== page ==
Tomorrow I begin an intensive month-long treatment schedule.  An early morning ultrasound followed by a stem cell injection, physical therapy, and then my first spinal caudal procedure.  Dr. Ashish has promised that he will jump start my body back to life and promises great results.  It’ll take a lot of hard work, determination, and belief.  Belief is at the core of my awakening.  I still believe and while my progress is slow, I am improving.  Plus, I have my Mum to encourage, love, and support me through it.  

 

Namaste from Delhi,

 

Amanda (and Mum—Jill) xoxo

 

P.S. Thanks to Gabrielle and Jay for looking after my sweet Tucker.

 

Last minute note…pray for Mum.  We opted out of dinner because she came down with a severe migraine headache and vomiting.  The nurses have given her two injections to help with the pain and nausea.  She’s now sleeping.  The little chickie squawking outside her window doesn’t help.  The pigeons are having a party at Mum’s expense.  I think the jet lag was too wearing on her body.  I feel so badly for her.  Hopefully things will improve tomorrow.

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3 Comments»

  Sonia wrote @

Just thinking about you…

“Hope is important because it can make the present moment less difficult to bear. If we believe that tomorrow will be better, we can bear a hardship today.”
~Thich Nhat Hanh

Have a great treatment…and of course enjoy your time with your Mum. See you in a month.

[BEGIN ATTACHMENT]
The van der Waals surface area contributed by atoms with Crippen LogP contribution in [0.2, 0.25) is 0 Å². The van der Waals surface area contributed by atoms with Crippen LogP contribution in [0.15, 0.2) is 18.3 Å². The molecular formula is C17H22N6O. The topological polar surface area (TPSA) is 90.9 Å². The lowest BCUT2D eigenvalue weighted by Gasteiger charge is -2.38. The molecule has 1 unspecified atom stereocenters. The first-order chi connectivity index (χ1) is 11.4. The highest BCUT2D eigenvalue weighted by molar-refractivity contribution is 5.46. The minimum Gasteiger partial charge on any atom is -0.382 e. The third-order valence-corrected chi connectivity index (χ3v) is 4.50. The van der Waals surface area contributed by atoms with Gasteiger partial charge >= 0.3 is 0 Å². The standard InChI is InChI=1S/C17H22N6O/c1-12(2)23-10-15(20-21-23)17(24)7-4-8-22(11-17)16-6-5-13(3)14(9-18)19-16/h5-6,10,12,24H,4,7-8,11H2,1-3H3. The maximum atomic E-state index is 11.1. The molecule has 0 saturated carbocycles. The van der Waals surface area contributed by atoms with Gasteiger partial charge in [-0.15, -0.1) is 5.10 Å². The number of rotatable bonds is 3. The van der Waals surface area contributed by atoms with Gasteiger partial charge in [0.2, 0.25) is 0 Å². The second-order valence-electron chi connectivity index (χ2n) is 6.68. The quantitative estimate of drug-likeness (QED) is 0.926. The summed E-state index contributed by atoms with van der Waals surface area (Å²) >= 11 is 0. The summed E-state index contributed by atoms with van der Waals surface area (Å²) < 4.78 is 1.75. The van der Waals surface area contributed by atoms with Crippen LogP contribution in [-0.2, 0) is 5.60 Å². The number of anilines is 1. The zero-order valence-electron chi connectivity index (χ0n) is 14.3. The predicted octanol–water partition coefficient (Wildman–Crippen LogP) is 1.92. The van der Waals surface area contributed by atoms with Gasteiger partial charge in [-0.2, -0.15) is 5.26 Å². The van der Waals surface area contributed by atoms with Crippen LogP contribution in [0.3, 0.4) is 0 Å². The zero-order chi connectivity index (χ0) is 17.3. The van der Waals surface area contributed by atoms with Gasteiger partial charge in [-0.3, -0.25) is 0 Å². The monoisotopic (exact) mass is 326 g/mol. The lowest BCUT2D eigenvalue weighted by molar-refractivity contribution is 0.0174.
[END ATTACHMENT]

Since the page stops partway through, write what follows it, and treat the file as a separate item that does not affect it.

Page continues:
Namaste,
S

  Rusty Leech wrote @

Amanda:

Odd to think you just got there and I just returned home from there. Too bad about Jill. Hopefully she will recover with some rest. Seems like every trip over there and back gets harder for me to deal with. Do you have your new leg braces with you? Still working on getting mine. So, is the whole Aspen contingent there this time too? How is Alex getting along? He should be getting ready to leave soon. Hope he woke up and started making an effort to improve. Here’s wishing you good luck on your treatments. Hope the headaches aren’t as bad with the spinals this time. Write me at my new e-mail address if you get a chance. I didn’t get your most recent mailing. Send to; rusty.leech@xcelenergy.com
Much love and admiration.

Rusty

  Gary Stamey wrote @

Cheers, always a pleasure to read your blog!

Glad you have found such good care/support.

btw, dehydration is often a problem with jetlag/heat…your dear Mum will be right as rain soon…take care…